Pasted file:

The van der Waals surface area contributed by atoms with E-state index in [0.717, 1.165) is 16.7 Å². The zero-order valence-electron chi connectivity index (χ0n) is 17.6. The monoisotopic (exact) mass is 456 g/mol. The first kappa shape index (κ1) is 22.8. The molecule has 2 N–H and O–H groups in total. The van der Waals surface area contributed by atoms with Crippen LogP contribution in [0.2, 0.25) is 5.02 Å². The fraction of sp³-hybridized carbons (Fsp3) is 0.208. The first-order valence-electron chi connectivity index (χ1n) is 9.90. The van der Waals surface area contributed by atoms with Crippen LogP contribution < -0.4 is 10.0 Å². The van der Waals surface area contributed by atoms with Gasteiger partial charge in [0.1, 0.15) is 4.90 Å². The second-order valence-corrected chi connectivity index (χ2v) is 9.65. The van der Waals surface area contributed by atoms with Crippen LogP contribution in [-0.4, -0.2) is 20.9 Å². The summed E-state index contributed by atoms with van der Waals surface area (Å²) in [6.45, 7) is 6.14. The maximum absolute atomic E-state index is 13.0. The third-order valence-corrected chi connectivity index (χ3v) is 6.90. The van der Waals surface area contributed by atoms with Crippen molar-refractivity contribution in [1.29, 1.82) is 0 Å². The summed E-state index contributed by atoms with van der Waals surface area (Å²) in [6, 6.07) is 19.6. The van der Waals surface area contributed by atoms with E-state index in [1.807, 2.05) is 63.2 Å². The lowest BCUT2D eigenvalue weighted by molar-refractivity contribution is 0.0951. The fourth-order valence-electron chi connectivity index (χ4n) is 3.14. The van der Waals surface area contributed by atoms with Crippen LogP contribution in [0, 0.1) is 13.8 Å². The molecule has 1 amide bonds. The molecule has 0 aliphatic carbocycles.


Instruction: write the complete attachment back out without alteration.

The van der Waals surface area contributed by atoms with E-state index in [0.717, 1.165) is 16.7 Å². The zero-order valence-electron chi connectivity index (χ0n) is 17.6. The monoisotopic (exact) mass is 456 g/mol. The first kappa shape index (κ1) is 22.8. The molecule has 2 N–H and O–H groups in total. The van der Waals surface area contributed by atoms with Crippen LogP contribution in [0.2, 0.25) is 5.02 Å². The fraction of sp³-hybridized carbons (Fsp3) is 0.208. The first-order valence-electron chi connectivity index (χ1n) is 9.90. The van der Waals surface area contributed by atoms with Crippen LogP contribution < -0.4 is 10.0 Å². The van der Waals surface area contributed by atoms with Gasteiger partial charge in [0.1, 0.15) is 4.90 Å². The second-order valence-corrected chi connectivity index (χ2v) is 9.65. The van der Waals surface area contributed by atoms with Crippen LogP contribution in [-0.4, -0.2) is 20.9 Å². The summed E-state index contributed by atoms with van der Waals surface area (Å²) in [6.45, 7) is 6.14. The maximum absolute atomic E-state index is 13.0. The third-order valence-corrected chi connectivity index (χ3v) is 6.90. The van der Waals surface area contributed by atoms with Crippen molar-refractivity contribution in [1.29, 1.82) is 0 Å². The summed E-state index contributed by atoms with van der Waals surface area (Å²) in [6, 6.07) is 19.6. The van der Waals surface area contributed by atoms with E-state index in [1.807, 2.05) is 63.2 Å². The lowest BCUT2D eigenvalue weighted by molar-refractivity contribution is 0.0951. The fourth-order valence-electron chi connectivity index (χ4n) is 3.14. The van der Waals surface area contributed by atoms with Crippen LogP contribution in [0, 0.1) is 13.8 Å². The molecule has 1 amide bonds. The molecule has 0 aliphatic carbocycles.